As with any First-Tier Tribunal case, HMRC did have the option to appeal the decision. An appeal would have provided a binding precedent on this point.
However, HMRC has said that while it disagrees with the judgement, it has chosen not to appeal the case. It has formalised this position by updating its online guidance manual, ignoring the Quinn judgement.
HMRC has also been quite clear that it intends to continue to pursue its narrowed interpretation of subsidised R&D. As such, it may challenge R&D claims where the facts are similar to Quinn.
What does this mean for you?
For tax advisers, the Quinn judgement provides a detailed analysis of the law on this point. Which, in turn, helps provide advice to businesses. However, without agreement from HMRC, there is still uncertainty for businesses seeking to access SME R&D tax relief.
The tribunal outcome has not yet resolved the wider issue and we welcome further dialogue as the most effective and efficient means to resolve this point. Without that dialogue, we would expect there to be further tribunal cases.
Tax cases dealing with R&D are still rare, although businesses have a poor track record when it comes to successfully challenging HMRC. In 12 cases, the taxpayer has succeeded only four times. The tribunal process is also lengthy, taking many months or even years.
Few R&D tax advisers have experience supporting a client through the tax tribunal process and in some of these cases, businesses and their advisers have underestimated the difference between dealing with an HMRC enquiry and a tribunal.
It’s important to understand that disagreements between taxpayers, tax advisers and HMRC do happen. Most of the time, everyone works to a common understanding of the legislation. However, given the complexities that can arise from each specific case, there is scope for differences of opinion.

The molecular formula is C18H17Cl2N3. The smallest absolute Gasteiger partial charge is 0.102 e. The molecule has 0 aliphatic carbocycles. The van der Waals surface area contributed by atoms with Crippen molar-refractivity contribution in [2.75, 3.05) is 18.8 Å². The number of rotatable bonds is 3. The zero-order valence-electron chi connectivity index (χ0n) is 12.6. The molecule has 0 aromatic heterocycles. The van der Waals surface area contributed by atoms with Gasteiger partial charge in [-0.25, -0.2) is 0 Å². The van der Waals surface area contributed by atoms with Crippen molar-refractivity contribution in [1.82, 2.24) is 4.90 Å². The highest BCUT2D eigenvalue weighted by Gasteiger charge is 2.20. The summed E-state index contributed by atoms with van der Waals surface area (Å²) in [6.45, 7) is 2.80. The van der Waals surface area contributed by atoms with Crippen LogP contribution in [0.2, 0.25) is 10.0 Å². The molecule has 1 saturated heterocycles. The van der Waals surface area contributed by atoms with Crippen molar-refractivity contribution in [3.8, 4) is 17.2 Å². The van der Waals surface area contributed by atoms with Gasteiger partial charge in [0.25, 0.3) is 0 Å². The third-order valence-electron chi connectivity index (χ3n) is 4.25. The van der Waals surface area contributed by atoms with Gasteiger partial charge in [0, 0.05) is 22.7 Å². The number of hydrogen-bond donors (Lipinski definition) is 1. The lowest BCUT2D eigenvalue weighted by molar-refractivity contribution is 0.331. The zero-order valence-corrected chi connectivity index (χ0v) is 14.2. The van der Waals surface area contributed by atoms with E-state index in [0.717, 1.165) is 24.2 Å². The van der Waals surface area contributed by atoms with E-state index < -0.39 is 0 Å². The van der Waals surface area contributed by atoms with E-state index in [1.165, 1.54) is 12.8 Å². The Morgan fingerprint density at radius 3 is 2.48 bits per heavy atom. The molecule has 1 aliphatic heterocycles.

The tribunal system is there for taxpayers to resolve such disagreements through the courts. But there are many other examples of disagreements being resolved through stakeholder engagement, usually resulting in updated guidance to crystallise the agreed way forward.
In the meantime, if your business could be affected – or if you are advising a client who could be – you need to understand your risk profile. This will help you make informed decisions about your claim.
If you’re facing this issue and would like to discuss it in further detail, please don’t hesitate to contact us.Get in touch
What happens now?
It is in no one’s interest for this uncertainty to continue indefinitely. Further tribunal cases might help – but that process is lengthy and costly for all involved. The best way to find a resolution and protect genuine innovative businesses is through discussion and clear guidance.
The onus, for everyone involved in this debate, is to ensure the UK remains a competitive location for cutting edge research. Especially at a time where businesses are facing acute uncertainty in supply chains and labour shortages. The incentive is designed to instil confidence, so any uncertainty risks diminishing that confidence.
The long-running consultation on the future of R&D tax relief continues and there have been calls to bring this issue within the scope of that consultation. This would enable legislation to be changed to provide certainty (if needed) and ensure the policy intent of the incentive continues to be met.
As it stands, this dispute distracts from real problems at hand: error, fraud, and rogue R&D agents. HMRC and reputable agents should work together in addressing these important issues.
What’s needed now is dialogue. Everyone – government, businesses, advisers – wants the incentive to work. And by working together, we can make R&D tax relief fit for the future.